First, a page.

The past six seasons he's managed just 46 total homers. He only mustered two in 141 at-bats with Atlanta and World Champion San Francisco last season. His best days have faded in the rear view mirror, but in baseball it only takes one pitch to momentarily recapture a distinguished flash from your glorious past. 

On that night, Uggla had a throwback game, going 3-for-5 with the game-winning dinger. He also had a two-run triple in his prior at bat. Uggla’s brief renaissance inspired and symbolizes Washington’s return to the optimistic, c'hip-chasing team they were envisioned to be.

Uggla ‘s amazing rake also set in motion a couple of key offensive twists.


RISE OF HARPER

Bryce Harper is staying healthy, mashing out and living up to his Ruthian rep. The Young Don jacked three home runs in five innings against the Marlins on May 6, giving folks another example of why he was mythically touted as early as high school.

Entering last night's 11-1 thrashing of the Arizona Diamondbacks, the 22-year-old slugger was 10 for 16 with six home runs and 13 RBI over his last four games. He is batting .298 with a .640 slugging and leads the league in home runs (11) and walks (27), plus ranks eighth in the NL for wins above replacement (1.4 fWAR).

 "There haven't been that many players to come into the league with (Harper's) hype and the pressure of the new age of social media," Rizzo said. "There were some bumps in the road and a learning curve, but he's becoming the kind of player we always thought he would...we think hes just scratching the surface."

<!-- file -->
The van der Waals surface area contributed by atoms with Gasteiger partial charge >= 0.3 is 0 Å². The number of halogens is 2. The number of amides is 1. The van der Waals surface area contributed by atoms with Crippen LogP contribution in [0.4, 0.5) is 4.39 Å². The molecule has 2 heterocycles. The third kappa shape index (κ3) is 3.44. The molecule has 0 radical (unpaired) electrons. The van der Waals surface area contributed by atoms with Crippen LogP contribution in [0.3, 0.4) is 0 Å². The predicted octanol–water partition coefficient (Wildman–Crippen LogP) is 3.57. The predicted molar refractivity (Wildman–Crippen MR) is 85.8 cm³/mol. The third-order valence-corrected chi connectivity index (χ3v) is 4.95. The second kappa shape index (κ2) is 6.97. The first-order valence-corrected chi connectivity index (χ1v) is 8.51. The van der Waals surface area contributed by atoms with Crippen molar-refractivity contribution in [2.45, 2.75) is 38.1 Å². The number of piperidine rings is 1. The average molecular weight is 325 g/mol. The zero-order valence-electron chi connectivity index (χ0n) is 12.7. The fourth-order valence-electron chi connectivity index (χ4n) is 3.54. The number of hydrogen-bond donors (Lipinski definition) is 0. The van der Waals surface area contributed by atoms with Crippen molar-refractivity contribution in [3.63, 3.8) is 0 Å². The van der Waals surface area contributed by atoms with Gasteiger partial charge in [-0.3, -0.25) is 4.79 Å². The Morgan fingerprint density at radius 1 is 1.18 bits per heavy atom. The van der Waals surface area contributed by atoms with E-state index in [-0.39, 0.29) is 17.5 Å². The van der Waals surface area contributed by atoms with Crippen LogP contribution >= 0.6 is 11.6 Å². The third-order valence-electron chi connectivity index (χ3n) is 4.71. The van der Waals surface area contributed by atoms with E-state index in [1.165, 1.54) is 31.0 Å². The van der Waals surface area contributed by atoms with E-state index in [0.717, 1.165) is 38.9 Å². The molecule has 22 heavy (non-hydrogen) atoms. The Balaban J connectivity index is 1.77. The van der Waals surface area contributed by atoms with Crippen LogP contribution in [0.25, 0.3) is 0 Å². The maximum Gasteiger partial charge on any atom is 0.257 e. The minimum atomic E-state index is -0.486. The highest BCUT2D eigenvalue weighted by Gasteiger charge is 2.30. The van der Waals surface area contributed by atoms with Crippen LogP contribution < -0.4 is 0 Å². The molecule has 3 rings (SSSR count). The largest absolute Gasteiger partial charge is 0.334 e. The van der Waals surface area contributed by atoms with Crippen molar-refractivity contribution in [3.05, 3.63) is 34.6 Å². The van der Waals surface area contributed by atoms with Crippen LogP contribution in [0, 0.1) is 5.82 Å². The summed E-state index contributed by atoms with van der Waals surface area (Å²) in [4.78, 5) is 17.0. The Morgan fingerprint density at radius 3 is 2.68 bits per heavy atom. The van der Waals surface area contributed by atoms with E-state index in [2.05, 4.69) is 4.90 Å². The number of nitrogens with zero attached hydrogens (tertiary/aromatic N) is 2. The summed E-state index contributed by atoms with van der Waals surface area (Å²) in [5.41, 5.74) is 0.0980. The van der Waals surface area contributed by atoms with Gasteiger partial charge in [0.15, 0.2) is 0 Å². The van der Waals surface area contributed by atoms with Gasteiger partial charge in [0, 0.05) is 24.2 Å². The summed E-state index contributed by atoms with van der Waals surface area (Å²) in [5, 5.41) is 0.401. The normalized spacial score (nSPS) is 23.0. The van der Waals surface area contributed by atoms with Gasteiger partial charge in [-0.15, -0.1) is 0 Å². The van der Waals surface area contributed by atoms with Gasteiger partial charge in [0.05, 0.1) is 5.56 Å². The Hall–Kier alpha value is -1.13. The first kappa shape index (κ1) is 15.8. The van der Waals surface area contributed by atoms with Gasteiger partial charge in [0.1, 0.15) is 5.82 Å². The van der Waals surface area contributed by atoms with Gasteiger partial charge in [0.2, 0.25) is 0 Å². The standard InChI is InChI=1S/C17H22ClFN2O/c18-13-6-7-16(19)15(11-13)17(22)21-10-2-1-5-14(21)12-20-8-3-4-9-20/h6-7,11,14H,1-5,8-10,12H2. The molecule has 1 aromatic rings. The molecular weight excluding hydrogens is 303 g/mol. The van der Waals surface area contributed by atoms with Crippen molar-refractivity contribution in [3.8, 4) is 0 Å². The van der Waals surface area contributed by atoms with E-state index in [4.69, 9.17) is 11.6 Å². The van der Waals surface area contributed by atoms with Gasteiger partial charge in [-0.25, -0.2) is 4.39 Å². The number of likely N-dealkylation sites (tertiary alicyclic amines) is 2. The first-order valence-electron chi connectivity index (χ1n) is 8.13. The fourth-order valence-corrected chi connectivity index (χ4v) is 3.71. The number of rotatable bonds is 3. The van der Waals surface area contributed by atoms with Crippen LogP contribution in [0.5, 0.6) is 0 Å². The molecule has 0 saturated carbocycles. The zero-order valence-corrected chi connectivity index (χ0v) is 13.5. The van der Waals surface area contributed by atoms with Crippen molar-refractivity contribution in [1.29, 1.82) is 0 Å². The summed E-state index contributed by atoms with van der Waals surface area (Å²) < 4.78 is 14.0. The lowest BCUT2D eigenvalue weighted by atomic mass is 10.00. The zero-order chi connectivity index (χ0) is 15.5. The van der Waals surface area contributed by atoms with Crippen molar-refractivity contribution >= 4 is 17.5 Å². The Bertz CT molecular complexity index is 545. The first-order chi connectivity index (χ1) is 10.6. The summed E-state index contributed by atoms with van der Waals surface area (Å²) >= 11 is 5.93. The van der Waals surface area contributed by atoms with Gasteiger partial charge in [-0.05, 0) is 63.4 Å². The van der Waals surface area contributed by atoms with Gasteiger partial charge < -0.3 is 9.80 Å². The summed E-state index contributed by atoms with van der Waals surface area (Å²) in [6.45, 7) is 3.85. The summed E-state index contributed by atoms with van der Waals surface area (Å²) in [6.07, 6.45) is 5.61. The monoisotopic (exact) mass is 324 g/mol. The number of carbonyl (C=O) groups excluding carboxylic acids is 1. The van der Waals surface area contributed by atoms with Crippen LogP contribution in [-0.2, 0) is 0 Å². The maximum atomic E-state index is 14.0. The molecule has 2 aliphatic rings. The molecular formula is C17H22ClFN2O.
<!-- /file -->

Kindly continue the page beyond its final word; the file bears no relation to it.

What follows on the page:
Washington Nationals third baseman Yunel Escobar went 5 for 5 last Monday night in the Nats' 6-4 win over the Miami Marlins then went 5 for 5 again last night against the D-Backs. This rapid-fire production is oddly coming from a 32-year-old infielder who played 1,096 games before ever collecting a five-hit game. When a team makes a championship run, not only do the things you expect to go right have to go right, sometimes the baseball gods have to give a team a boost and produce the unexpected.

Eventually everything else just falls into place...and my man Ian Desmond didn’t even get crackin’ yet.



In any event, the health of the pitching staff and the constant elevation of young Harper's game are the keys to a potential championship journey. A journey that Harper said runs through the Nats -- "the team to beat."

Harper, however, isn't getting too hype over his recent power surge. He's from the school of act like you been there before. “I mean, that’s just the way I need to play, " he said. That’s the way I need to come in every single day and play this game. It’s nothing to do with being hot. I mean, that’s the type of player I need to be, and that’s the type of player I want to be. That’s what I need to do.”

You can’t beat a good old-fashioned Northeast showdown. The young gun Mets have comparable arms and a determined foe in the Nats. The two are sure to have some classic confrontations down the stretch. It seems like both teams are on fleek and ready for a second half of I-95 creeping, corner-kissing, heat-tossing, clutch-clapping, crowd crazy, MLB drama.